This article is part of our special report Media freedom and innovations.
SPECIAL REPORT / The news industry is struggling with a shift to mobile, getting scant revenues as more readers turn to smartphones and tablets for information, according to new research published in April.
These are among the findings of the latest Pew Research Center’s State of the News Media report, highlighting an ongoing shift in the US and European news industry landscape.
The report found that 39 of the top 50 digital news websites had more traffic from mobile devices than from desktop computers in early 2015, although researchers said people generally spend more time reading news on PCs.
Overall, the news media is seeing much of the same trend as it has over the past few years – declines in print circulation and advertising, and a rise in digital news consumption, albeit with more limited revenues, Pew found.
The continued decline in advertising revenues has coincided with digitisation and growing concentration in the media industry, which journalist unions and EU lawmakers warn could put press feedom at risk.
“Tycoons have been buying media outlets and in many countries appear to exert media control,” warned the European Federation of Journalists. According to the EFJ, “new actors including Google threaten not only [threaten] media pluralism but increasingly the survival of many freelance journalists, who often only face one media employer, especially at local level”.
Among the bright spots for the US industry was television news, where some segments managed to gain viewers.
Pew said broadcast network newscasts boosted viewership by five percent last year, but cable news channels had another difficult year — with prime-time viewership down eight percent across the three major news channels.
Bad news for print
For newspapers, it was more bad news: daily and Sunday circulation fell another three percent in 2014.
Advertising revenue dropped four percent to $19.9 billion – less than half of what it was a decade ago.
That was only partly offset by a one percent rise in circulation revenue, which suggests rising prices for print editions and subscriptions.
Pew said that for “legacy” media like newspapers, data is not available to separate the digital-only segments at each organisation.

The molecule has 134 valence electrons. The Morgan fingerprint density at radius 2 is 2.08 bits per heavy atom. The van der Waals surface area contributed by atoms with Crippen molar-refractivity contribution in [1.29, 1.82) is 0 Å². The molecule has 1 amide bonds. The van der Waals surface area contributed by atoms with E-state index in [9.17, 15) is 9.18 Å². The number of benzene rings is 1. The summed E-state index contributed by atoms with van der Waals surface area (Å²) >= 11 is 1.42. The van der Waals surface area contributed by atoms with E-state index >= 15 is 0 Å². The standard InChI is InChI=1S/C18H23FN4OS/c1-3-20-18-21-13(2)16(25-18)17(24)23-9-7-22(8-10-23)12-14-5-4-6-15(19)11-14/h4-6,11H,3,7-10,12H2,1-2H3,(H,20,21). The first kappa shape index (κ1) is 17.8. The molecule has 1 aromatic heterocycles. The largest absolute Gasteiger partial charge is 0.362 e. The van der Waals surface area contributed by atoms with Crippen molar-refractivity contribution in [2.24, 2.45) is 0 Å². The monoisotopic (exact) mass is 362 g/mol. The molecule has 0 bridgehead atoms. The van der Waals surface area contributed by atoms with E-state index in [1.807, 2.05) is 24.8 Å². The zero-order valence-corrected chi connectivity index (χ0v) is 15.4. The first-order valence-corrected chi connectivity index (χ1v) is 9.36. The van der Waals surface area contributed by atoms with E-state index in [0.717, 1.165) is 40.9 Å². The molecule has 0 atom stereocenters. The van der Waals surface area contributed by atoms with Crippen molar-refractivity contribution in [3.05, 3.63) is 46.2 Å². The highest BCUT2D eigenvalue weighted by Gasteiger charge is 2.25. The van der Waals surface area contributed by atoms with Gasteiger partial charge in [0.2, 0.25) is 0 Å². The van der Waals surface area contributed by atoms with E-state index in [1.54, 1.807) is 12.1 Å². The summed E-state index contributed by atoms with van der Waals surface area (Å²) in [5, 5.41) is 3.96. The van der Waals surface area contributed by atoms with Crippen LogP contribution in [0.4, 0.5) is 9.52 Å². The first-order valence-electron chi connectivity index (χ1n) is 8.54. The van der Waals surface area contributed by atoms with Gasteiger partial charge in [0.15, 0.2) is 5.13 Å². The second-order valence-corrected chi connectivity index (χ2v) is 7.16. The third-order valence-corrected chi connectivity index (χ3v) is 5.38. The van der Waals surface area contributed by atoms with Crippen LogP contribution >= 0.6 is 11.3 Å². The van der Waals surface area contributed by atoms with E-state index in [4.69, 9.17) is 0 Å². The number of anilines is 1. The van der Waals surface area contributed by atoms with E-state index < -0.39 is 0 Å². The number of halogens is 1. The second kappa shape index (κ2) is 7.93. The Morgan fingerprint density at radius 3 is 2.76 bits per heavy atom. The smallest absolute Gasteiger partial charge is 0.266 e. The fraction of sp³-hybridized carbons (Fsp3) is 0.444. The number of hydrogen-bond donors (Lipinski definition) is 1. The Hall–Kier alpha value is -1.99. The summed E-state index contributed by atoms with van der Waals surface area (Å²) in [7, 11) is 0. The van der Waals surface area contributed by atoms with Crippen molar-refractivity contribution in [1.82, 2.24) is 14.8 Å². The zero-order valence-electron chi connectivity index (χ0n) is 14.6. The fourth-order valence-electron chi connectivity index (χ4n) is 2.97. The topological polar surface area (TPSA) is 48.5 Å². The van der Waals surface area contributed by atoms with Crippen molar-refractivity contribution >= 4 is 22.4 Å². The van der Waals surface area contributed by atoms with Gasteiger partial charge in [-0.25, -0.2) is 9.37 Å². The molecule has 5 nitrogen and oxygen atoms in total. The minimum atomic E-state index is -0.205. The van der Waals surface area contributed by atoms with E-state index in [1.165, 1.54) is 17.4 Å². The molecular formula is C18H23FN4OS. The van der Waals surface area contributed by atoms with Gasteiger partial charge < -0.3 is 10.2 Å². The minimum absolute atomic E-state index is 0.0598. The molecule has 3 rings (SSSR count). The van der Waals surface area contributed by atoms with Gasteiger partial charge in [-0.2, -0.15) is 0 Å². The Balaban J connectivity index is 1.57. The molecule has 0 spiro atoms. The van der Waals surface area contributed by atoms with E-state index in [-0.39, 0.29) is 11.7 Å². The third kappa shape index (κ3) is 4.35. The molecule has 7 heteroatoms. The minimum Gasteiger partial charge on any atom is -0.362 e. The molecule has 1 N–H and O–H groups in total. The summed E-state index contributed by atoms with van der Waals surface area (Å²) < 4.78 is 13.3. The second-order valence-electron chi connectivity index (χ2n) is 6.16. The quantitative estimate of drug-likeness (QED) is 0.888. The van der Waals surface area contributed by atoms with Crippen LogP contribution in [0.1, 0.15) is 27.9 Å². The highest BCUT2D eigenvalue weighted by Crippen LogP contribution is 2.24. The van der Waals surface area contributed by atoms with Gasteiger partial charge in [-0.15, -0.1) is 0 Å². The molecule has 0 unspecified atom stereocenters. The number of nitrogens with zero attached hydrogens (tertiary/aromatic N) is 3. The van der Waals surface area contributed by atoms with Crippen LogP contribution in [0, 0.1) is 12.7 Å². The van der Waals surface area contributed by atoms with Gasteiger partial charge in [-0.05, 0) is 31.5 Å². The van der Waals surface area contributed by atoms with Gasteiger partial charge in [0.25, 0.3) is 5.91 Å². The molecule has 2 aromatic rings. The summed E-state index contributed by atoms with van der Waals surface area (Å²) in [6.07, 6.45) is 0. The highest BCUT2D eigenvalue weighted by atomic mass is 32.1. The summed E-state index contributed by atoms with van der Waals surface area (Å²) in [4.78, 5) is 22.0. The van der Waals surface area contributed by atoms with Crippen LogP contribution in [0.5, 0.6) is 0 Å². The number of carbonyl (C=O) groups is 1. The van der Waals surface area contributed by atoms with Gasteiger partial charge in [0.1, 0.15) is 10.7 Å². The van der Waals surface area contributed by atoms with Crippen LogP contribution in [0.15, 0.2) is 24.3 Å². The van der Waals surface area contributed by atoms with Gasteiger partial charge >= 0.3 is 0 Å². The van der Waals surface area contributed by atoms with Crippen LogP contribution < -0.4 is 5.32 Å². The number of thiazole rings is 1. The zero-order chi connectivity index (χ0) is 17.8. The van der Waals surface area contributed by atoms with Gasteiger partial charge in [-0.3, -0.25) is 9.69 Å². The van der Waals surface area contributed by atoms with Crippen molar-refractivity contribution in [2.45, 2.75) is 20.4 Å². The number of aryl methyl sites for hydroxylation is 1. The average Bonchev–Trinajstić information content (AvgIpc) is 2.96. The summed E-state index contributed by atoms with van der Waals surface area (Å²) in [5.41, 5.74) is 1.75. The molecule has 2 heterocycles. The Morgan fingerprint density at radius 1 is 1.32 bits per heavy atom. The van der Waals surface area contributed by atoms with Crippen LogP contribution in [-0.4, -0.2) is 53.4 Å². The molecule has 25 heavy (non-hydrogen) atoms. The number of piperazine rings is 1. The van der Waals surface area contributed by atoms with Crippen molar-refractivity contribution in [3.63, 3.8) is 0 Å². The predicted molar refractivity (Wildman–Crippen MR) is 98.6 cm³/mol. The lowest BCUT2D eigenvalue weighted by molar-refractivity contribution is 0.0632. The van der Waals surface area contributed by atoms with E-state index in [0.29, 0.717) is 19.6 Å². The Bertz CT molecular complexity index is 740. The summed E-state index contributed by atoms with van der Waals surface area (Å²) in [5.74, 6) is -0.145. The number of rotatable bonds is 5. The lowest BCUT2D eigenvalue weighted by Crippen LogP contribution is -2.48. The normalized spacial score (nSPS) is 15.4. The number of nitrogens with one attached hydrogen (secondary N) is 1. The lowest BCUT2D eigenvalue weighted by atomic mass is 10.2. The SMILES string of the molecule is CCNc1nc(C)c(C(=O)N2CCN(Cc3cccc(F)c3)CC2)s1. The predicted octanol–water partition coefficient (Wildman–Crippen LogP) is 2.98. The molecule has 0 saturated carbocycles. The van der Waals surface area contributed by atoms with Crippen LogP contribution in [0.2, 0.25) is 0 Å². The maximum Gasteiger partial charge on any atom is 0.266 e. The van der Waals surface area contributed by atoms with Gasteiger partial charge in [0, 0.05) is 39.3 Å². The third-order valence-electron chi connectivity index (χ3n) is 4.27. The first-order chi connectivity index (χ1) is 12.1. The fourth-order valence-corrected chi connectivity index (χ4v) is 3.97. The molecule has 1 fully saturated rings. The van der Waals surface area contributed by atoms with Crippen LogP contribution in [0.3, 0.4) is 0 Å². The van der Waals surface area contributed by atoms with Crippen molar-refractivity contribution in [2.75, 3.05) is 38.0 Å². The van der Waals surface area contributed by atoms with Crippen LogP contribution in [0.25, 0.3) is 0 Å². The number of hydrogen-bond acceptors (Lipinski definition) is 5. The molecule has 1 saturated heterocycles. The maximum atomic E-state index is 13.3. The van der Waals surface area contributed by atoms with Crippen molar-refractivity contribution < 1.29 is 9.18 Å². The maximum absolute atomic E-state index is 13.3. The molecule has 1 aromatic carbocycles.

But the report said digital revenues “remain largely on the wish list” for news organisations, and offered no breakdown on mobile ad revenues for news properties.
The news media, however, is unlikely to get much from mobile ads since five firms – Apple, Facebook, Google, Pandora and Twitter – took in two thirds of mobile ad revenue, the report said.
Digital ad revenue across all media grew to $50.7 billion in 2014, according to eMarketer figures cited by Pew.
Mobile ad spending now accounts for 37% of all digital ad spending, with Facebook getting 24% of all display ad revenue and 37% of mobile display.
The Pew researchers found the digital side of the news industry is continuing to grow, but unevenly.
Large capital injections were reported by Vice News – which raised a reported $500 million last year – and Vox Media, which publishes Vox.com and The Verge, and is valued at some $380 million after its $46.5 million funding round.
Meanwhile BuzzFeed, which has been expanding with its own new capital, had to deal with “ethical questions surrounding the removal of posts that spoke negatively of key advertisers”, the Pew report said.
And longtime tech journalism outlet Gigaom shut down in March, when it was unable to pay its creditors.
Pew said the number of entries in digital news are now “so numerous and varied that they are difficult to keep track of” and that “the pace of technological evolution and the multiplicity of choices… show no sign of slowing down”.
The researchers said the top “digital news entity” was Yahoo-ABC News, with more than 127 million users, including 93 million who access from a mobile device.
The others in the top 10, in order, were CNN, NBC News, Huffington Post, CBS News, USA Today, BuzzFeed, The New York Times, Fox News and Mail Online. Each of the top 10 had more users on mobile than desktop.
For large newspapers, digital audience numbers far outpaces circulation. The New York Times, for example, had an average weekday print circulation of less than 650,000, while its website and apps attracted nearly 54 million visitors in January 2015.
But Pew said online visits averaged just 4.6 minutes for The NYT, indicative of the “fly-by” nature of online news.
Newspapers have done little to alleviate their financial woes.
Overall advertising revenues fell to $20 billion last year, down from a peak of $47 billion in 2005. But digital has failed to make up more than $3.5 billion of the total.
Newsroom employment was down another three percent in 2013, the latest year for which data was available, Pew said, after a six percent drop in 2012.
Long before the economic crisis struck, the media landscape was undergoing fundamental structure change. The major losers have been print publications as advertising revenue migrates to online platforms.
However, media critics say a deeper malaise has taken hold, with media cutting back on the production of original news content. In Brussels, for example, the number of journalists covering EU affairs has been shrinking.
There are fears that fewer journalists will mean powerful institutions are subjected to less scrutiny, and some advocate various forms of intervention to support journalism.
Others argue that the media is undergoing a necessary revolution and that market forces will deliver a new, equally-effective, media landscape.